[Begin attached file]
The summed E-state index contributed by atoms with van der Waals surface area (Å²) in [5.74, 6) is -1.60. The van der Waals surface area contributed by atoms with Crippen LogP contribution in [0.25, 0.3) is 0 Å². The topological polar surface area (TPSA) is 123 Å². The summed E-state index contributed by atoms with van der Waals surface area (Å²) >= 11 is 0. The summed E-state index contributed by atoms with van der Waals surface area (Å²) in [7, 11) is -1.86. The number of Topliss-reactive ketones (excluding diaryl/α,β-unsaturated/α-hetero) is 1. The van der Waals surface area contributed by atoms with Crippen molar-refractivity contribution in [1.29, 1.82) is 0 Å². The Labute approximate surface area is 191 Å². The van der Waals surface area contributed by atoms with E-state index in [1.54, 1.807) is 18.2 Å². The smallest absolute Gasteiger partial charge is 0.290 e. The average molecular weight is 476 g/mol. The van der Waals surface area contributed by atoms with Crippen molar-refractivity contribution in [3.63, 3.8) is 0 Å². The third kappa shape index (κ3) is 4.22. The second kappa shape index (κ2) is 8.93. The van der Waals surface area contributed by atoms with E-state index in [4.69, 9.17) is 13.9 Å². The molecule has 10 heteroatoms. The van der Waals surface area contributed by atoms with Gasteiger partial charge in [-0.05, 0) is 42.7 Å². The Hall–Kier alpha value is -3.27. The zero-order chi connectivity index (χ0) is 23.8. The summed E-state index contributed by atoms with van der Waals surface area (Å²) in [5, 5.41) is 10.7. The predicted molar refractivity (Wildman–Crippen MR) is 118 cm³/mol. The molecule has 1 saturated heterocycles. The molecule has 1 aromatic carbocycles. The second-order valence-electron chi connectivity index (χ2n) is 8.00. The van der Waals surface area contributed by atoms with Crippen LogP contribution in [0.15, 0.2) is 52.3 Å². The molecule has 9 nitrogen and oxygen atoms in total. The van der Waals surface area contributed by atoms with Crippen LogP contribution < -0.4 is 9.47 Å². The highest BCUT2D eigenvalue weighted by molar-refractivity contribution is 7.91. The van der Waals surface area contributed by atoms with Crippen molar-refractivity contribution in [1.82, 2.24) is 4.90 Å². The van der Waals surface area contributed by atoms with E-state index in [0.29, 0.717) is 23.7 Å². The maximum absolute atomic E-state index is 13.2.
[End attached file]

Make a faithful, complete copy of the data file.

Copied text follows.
The summed E-state index contributed by atoms with van der Waals surface area (Å²) in [5.74, 6) is -1.60. The van der Waals surface area contributed by atoms with Crippen LogP contribution in [0.25, 0.3) is 0 Å². The topological polar surface area (TPSA) is 123 Å². The summed E-state index contributed by atoms with van der Waals surface area (Å²) >= 11 is 0. The summed E-state index contributed by atoms with van der Waals surface area (Å²) in [7, 11) is -1.86. The number of Topliss-reactive ketones (excluding diaryl/α,β-unsaturated/α-hetero) is 1. The van der Waals surface area contributed by atoms with Crippen molar-refractivity contribution in [1.29, 1.82) is 0 Å². The Labute approximate surface area is 191 Å². The van der Waals surface area contributed by atoms with E-state index in [1.54, 1.807) is 18.2 Å². The smallest absolute Gasteiger partial charge is 0.290 e. The average molecular weight is 476 g/mol. The van der Waals surface area contributed by atoms with Crippen molar-refractivity contribution in [3.63, 3.8) is 0 Å². The third kappa shape index (κ3) is 4.22. The second kappa shape index (κ2) is 8.93. The van der Waals surface area contributed by atoms with E-state index in [4.69, 9.17) is 13.9 Å². The molecule has 10 heteroatoms. The van der Waals surface area contributed by atoms with Gasteiger partial charge in [-0.05, 0) is 42.7 Å². The Hall–Kier alpha value is -3.27. The zero-order chi connectivity index (χ0) is 23.8. The summed E-state index contributed by atoms with van der Waals surface area (Å²) in [5, 5.41) is 10.7. The predicted molar refractivity (Wildman–Crippen MR) is 118 cm³/mol. The molecule has 1 saturated heterocycles. The molecule has 1 aromatic carbocycles. The second-order valence-electron chi connectivity index (χ2n) is 8.00. The van der Waals surface area contributed by atoms with Crippen LogP contribution in [0.15, 0.2) is 52.3 Å². The molecule has 9 nitrogen and oxygen atoms in total. The van der Waals surface area contributed by atoms with Crippen LogP contribution < -0.4 is 9.47 Å². The highest BCUT2D eigenvalue weighted by molar-refractivity contribution is 7.91. The van der Waals surface area contributed by atoms with Crippen molar-refractivity contribution in [1.82, 2.24) is 4.90 Å². The van der Waals surface area contributed by atoms with E-state index in [0.29, 0.717) is 23.7 Å². The maximum absolute atomic E-state index is 13.2.